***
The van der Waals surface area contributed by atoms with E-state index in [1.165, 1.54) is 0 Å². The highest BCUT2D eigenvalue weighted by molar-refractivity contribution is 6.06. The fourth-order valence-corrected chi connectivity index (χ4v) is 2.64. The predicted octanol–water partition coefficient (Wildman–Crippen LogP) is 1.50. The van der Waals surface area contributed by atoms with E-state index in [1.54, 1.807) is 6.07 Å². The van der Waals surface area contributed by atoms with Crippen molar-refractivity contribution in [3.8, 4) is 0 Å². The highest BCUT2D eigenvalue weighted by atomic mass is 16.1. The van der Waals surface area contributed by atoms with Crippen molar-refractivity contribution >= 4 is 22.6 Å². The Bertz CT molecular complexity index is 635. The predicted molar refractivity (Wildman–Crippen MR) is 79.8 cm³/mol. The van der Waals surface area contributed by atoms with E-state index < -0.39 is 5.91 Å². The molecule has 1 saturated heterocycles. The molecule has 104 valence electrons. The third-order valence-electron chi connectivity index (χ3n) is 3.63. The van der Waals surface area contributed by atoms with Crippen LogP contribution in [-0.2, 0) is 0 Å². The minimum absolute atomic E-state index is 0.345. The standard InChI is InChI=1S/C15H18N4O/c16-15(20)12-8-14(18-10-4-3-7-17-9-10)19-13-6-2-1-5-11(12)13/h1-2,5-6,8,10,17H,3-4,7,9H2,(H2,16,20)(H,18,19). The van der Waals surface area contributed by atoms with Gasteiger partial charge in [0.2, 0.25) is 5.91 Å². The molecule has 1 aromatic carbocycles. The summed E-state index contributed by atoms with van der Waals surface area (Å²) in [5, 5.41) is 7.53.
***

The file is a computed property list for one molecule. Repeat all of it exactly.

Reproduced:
The van der Waals surface area contributed by atoms with E-state index in [1.165, 1.54) is 0 Å². The highest BCUT2D eigenvalue weighted by molar-refractivity contribution is 6.06. The fourth-order valence-corrected chi connectivity index (χ4v) is 2.64. The predicted octanol–water partition coefficient (Wildman–Crippen LogP) is 1.50. The van der Waals surface area contributed by atoms with E-state index in [1.54, 1.807) is 6.07 Å². The van der Waals surface area contributed by atoms with Crippen molar-refractivity contribution in [3.8, 4) is 0 Å². The highest BCUT2D eigenvalue weighted by atomic mass is 16.1. The van der Waals surface area contributed by atoms with Crippen molar-refractivity contribution >= 4 is 22.6 Å². The Bertz CT molecular complexity index is 635. The predicted molar refractivity (Wildman–Crippen MR) is 79.8 cm³/mol. The van der Waals surface area contributed by atoms with E-state index < -0.39 is 5.91 Å². The molecule has 1 saturated heterocycles. The molecule has 104 valence electrons. The third-order valence-electron chi connectivity index (χ3n) is 3.63. The van der Waals surface area contributed by atoms with Crippen LogP contribution in [-0.2, 0) is 0 Å². The minimum absolute atomic E-state index is 0.345. The standard InChI is InChI=1S/C15H18N4O/c16-15(20)12-8-14(18-10-4-3-7-17-9-10)19-13-6-2-1-5-11(12)13/h1-2,5-6,8,10,17H,3-4,7,9H2,(H2,16,20)(H,18,19). The van der Waals surface area contributed by atoms with Gasteiger partial charge in [0.2, 0.25) is 5.91 Å². The molecule has 1 aromatic carbocycles. The summed E-state index contributed by atoms with van der Waals surface area (Å²) in [5, 5.41) is 7.53.